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DMS students' eyes are opened by Kosovar exchange

It took a trip to war-ravaged Kosova to help medical student Matthew Weitzel realize he'd learned more than he thought he had at Dartmouth. One of four DMS fourth-years who traveled to the Balkans in October, Weitzel made the discovery when he showed up for rounds one day in the infectious disease clinic at Kosova's University of Prishtina Hospital, but the attending physician didn't. Weitzel and several Kosovar residents—trained in a medical education system that includes little patient contact until residency—would have to handle rounds all by themselves that day.

Clear: Suddenly, it was clear to Weitzel that he'd learned more clinical medicine than he had thought. Even though he hadn't felt like he'd achieved much mastery of medicine during his third-year rotations, he recalls that he was able to formulate diagnoses and evaluate treatment plans with the residents. "What I realized," he explains, "was that my attendings and residents during my third year at Dartmouth had given me a medical curiosity and a way of thinking about medical problems in an expository way."

Three DMS students—from the right, Chunbai Zhang, Kirsten Redborg, and Matthew Weitzel—were guests in this Kosovar home during a month they spent in Kosova.

Weitzel's trip was part of the DMS-Kosova Project, a two-way exchange program that is now entering its fifth year. He was joined on this visit by fellow medical students Jennifer Boyle, Kirsten Redborg, and Chunbai Zhang, plus two faculty members —otolaryngologist Dudley Weider, M.D., and family physician Peter Mason, M.D. The DMS visitors to Kosova gain an understanding of a different healthcare system and of the health issues facing a population still recovering from ethnic conflict. The Kosovar visitors to DMS learn ways of doing things that can help them rebuild their warravaged medical system.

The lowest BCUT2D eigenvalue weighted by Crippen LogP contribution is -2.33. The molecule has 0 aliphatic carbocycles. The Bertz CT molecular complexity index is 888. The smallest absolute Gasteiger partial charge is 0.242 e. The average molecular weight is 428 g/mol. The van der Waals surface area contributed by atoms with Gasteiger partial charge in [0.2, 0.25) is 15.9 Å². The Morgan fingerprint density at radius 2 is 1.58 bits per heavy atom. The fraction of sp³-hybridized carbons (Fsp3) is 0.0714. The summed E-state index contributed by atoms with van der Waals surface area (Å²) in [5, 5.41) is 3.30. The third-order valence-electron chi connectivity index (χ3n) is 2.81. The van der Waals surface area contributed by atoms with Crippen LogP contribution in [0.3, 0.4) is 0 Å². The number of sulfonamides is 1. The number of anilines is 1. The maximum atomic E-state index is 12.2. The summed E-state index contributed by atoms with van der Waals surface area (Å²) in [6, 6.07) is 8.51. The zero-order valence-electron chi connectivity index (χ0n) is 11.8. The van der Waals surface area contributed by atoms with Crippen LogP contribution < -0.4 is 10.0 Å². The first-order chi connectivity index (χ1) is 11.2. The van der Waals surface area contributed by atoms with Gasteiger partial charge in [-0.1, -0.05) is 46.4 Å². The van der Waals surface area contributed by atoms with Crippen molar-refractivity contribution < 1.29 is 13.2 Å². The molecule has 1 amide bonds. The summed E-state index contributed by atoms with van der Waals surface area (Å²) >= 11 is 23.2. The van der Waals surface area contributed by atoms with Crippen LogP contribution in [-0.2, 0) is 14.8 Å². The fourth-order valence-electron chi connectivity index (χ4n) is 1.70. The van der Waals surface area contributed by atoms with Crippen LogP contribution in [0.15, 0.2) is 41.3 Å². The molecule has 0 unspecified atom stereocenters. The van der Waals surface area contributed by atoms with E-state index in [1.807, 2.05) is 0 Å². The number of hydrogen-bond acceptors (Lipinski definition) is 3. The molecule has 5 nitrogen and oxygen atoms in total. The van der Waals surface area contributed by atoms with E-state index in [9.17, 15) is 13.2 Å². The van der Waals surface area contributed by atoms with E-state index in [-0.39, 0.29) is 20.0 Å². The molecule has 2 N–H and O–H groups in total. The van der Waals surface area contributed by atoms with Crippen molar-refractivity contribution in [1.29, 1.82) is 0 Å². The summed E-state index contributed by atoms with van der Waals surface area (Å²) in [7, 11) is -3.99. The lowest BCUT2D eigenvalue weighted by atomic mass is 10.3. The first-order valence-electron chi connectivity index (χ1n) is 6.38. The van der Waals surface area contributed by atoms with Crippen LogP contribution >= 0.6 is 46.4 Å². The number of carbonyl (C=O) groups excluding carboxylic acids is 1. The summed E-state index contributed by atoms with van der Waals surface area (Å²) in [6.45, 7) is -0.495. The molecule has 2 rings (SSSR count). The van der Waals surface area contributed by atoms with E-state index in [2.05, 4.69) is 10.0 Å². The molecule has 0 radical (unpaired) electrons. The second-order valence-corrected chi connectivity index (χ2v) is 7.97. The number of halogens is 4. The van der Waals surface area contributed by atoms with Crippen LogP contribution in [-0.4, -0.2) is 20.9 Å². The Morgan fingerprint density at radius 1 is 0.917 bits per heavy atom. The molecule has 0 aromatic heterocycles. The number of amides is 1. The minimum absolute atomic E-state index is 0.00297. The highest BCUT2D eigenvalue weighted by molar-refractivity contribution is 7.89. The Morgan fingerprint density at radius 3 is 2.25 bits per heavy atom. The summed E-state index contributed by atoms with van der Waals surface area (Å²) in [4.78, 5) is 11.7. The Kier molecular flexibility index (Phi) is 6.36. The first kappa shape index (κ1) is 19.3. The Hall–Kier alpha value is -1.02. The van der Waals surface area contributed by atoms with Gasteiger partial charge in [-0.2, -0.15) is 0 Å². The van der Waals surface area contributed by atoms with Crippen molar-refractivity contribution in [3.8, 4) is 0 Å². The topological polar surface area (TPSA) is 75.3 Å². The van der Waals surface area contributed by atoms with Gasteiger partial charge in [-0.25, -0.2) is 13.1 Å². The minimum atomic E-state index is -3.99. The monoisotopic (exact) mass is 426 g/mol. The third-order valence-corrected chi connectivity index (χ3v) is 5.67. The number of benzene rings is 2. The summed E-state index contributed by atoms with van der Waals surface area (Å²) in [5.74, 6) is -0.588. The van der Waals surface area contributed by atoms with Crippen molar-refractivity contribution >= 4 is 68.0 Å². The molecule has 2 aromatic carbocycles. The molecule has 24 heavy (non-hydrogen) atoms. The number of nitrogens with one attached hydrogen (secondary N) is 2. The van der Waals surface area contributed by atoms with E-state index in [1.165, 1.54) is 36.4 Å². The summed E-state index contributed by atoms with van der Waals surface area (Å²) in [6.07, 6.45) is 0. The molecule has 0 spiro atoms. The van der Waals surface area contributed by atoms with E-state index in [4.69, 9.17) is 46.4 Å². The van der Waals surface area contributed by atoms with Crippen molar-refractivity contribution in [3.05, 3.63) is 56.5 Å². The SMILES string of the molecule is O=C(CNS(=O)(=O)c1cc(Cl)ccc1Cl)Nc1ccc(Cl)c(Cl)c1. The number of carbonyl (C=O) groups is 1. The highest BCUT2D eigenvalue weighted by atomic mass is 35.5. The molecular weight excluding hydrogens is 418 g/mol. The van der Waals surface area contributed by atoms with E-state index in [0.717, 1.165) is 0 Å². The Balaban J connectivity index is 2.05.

City: The exchange is continually evolving. Susan Linsey, coordinator of the project since its inception, mentions a couple of "leaps the program has made in the past year." For example, DMS students have previously stayed in Prishtina, Kosova's capital city, and worked only within the University of Prishtina system. But the four there in October traveled widely and had a chance to work with nongovernmental organizations such as Doctors of the World (DOW). On field trips with these organizations, the students met Kosovars outside the university environment and observed relations between Serbians and Albanians. Boyle, who says her work with DOW "had life-changing perspectives crammed into one week," was especially struck by visits to refugee camps and tuberculosis hospitals.

The DMS students also spent a week observing at primary-care settings outside Prishtina. And they spent the final two weeks of the visit in hospitals, working in specialties such as infectious disease, obstetrics, and emergency medicine.

During their spare time, the students took on individual projects. Weitzel developed a smoking survey and administered it to over 400 medical students and doctors in the hope of ultimately establishing a smoking cessation initiative in Kosova similar to the Live Free-Smoke Free program at Dartmouth.

Boyle laid the groundwork with University of Prishtina students for implementing a community service program similar to DMS's. Redborg worked on a cervical cancer screening project that had been started by Dartmouth ob-gyn Leslie Demars, M.D. And Zhang prepared a presentation on the structure of the American medical education system and also participated in a countrywide measles vaccination project.

Ease: Through their clinical work and their interactions with Kosovar students on these projects, the DMS students gained a new appreciation for the academic resources available in the United States as well as for the general ease of life here. They were moved by the fact that many of the Kosovar medical students they met are not only members of the Kosova Liberation Army but said they'd leave medical school to resume fighting if asked to do so.

With these observations in mind, the DMS students returned to the United States with the hope that more Dartmouth students will follow in their footsteps. Linsey says the longitudinal aspect of the program is one of its strengths—the fact that relationships forged during it are often sustained. The returning students simply point to the warmth of the Kosovar people as a reason to make the trip.

"There's a lot of distrust of Americans throughout the world these days," says Weitzel. "But people in Kosova openly embrace you and welcome you into their community. It is unusual to be welcomed in that way. It is a remarkable experience."

Katrina Mitchell

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